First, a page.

Saturday, June 26, 2010

A Jewish Take on World Issues

This blog was supposed to be published on Wednesday but I was still thinking about what to write. Over the past ten days I have been directing a ten-day scholar in residence program at the Jewish Community Center of Houston (where I work) entitled A Jewish Take on World Issues. The scholar, Dr. Alick Isaacs is a professor at the Melton Centre for Jewish Education at Hebrew University and a faculty member at the Hartman Institute. The series included lectures both at the JCC and in private homes. Each night Dr. Isaacs explored a Jewish take on issues such as Universal Humanity, Community, Peace, Progress, Feminism, and the role of the State of Israel in the Modern World. The program was well received and every night participants went home with a little bit of a brain ache from working hard to understand the challenging ideas presented by our presenter. Since I attended all ten lectures I had a lot to think about and so this post is late.

In the lecture entitled A Jewish Take on Progress, Dr. Isaacs shared with us the Western understanding of progress as a linear development that will inevitably results in an improvement of conditions. He then proceeded to explore a Jewish understanding of progress, in which traditionalist and anti-traditionalist movements support one another in the mutual development and conservation of Judaism’s most important ideas and ideals.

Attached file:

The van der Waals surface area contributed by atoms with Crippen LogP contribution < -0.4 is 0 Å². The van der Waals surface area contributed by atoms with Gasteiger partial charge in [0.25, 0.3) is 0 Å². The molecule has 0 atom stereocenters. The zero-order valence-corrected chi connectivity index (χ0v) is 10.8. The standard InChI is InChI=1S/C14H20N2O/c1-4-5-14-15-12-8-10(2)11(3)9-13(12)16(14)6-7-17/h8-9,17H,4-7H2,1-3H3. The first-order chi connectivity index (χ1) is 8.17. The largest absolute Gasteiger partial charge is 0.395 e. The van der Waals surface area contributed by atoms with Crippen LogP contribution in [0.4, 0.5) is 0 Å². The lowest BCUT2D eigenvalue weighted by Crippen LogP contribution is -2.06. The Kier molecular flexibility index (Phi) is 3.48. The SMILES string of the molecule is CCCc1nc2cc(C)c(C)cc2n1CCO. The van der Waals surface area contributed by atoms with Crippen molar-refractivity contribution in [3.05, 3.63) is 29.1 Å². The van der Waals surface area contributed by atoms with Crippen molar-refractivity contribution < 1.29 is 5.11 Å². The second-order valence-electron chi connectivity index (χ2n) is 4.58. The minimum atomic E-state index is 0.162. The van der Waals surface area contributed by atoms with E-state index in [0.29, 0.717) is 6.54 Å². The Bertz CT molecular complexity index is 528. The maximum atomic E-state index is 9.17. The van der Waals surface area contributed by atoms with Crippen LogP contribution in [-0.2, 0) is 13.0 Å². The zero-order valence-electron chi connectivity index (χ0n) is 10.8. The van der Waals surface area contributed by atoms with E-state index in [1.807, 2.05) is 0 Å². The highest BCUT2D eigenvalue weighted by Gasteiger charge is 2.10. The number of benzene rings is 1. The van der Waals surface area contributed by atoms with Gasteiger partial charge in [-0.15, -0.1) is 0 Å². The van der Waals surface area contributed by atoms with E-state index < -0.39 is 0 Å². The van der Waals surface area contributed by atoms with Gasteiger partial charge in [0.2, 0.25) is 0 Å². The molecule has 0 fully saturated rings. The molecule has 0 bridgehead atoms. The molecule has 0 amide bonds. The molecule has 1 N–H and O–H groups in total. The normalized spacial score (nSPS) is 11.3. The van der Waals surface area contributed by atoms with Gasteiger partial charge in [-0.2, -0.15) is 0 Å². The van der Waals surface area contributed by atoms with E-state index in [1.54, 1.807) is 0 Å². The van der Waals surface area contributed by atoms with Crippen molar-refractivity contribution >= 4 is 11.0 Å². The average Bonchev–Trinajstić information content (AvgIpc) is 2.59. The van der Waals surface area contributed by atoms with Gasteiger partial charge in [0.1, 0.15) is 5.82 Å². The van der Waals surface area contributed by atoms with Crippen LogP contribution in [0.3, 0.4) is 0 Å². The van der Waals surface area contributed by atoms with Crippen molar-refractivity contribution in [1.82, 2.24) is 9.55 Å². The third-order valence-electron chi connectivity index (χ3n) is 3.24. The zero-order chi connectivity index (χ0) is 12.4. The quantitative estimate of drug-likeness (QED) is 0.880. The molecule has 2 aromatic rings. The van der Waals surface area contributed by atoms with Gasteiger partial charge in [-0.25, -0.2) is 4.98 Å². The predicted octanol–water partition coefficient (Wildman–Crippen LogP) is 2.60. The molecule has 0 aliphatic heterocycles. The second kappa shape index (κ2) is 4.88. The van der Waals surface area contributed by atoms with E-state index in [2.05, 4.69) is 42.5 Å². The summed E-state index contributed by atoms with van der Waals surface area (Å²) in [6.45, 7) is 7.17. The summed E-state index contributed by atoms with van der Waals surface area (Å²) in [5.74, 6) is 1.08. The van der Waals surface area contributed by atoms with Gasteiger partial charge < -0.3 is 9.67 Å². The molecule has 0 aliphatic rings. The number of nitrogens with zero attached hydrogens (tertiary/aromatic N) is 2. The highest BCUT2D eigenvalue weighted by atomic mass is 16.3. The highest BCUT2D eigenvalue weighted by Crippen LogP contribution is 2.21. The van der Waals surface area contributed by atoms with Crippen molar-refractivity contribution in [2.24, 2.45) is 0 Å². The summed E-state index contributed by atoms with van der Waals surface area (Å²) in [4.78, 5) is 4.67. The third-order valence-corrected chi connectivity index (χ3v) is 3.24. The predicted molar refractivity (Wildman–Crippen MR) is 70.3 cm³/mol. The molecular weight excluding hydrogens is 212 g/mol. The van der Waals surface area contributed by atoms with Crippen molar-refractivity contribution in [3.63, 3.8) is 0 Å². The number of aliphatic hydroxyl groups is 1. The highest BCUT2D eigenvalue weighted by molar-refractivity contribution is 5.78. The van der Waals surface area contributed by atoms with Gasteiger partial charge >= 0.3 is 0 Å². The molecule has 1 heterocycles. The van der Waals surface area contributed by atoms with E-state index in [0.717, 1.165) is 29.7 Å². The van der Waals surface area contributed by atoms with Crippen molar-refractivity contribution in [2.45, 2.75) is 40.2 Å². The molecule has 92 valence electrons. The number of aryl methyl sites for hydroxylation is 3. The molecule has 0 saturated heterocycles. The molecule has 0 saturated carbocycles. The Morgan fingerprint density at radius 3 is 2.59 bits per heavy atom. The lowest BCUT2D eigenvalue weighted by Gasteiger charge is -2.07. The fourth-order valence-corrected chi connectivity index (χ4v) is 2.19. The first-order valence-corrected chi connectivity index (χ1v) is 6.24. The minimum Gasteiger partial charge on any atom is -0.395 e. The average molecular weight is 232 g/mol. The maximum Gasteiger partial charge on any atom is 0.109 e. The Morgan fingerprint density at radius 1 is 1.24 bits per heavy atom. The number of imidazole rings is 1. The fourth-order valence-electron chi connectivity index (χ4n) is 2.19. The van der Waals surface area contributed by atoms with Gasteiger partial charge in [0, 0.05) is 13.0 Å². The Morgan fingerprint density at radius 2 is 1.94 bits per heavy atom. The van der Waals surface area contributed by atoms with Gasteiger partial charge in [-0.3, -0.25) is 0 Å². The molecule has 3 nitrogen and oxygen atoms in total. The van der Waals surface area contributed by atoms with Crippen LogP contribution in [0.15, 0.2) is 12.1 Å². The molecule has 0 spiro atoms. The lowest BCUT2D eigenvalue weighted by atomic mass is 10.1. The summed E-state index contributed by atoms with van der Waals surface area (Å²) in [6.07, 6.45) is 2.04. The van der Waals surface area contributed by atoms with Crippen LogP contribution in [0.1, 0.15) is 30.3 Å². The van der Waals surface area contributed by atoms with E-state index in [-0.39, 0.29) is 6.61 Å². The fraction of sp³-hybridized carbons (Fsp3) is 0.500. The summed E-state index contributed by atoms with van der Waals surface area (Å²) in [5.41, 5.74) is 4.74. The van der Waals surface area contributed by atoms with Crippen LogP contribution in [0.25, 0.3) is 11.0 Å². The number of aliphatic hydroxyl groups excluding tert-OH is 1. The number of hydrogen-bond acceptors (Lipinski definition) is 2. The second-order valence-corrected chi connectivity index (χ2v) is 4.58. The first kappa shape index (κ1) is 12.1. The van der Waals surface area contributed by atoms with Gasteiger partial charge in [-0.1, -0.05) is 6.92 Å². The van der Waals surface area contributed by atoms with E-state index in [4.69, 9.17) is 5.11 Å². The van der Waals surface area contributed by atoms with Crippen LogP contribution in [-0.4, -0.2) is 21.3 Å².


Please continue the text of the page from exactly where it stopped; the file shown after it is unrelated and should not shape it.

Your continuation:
In the lecture A Jewish Take on Feminism, Dr. Isaacs explored how the modern Feminist tradition is at odds with Judaism while a reading of Jewish texts supports a Feminist ideology based not on rights, but responsibilities both for men and women. Dr. Isaacs is an ardent feminist, and one of the founders of Congregation Shira Hadasha in Jerusalem, where women lead portions of the service and read Torah in an Orthodox environment.

The big idea I took away from this series is that I am guilty of trying to make an accommodation for Judaism to fit neatly into the Western tradition. I need to work harder to explore Judaism on its own terms and not as a tradition that can so neatly fit into the surrounding culture I wish to belong. I walked away recognizing that Judaism at odds with a Western tradition can serve as form of protest against a tradition that needs a genuine critique in order to maintain its own authentic voice. In this way, both Judaism and the Western tradition are forced to evolve.

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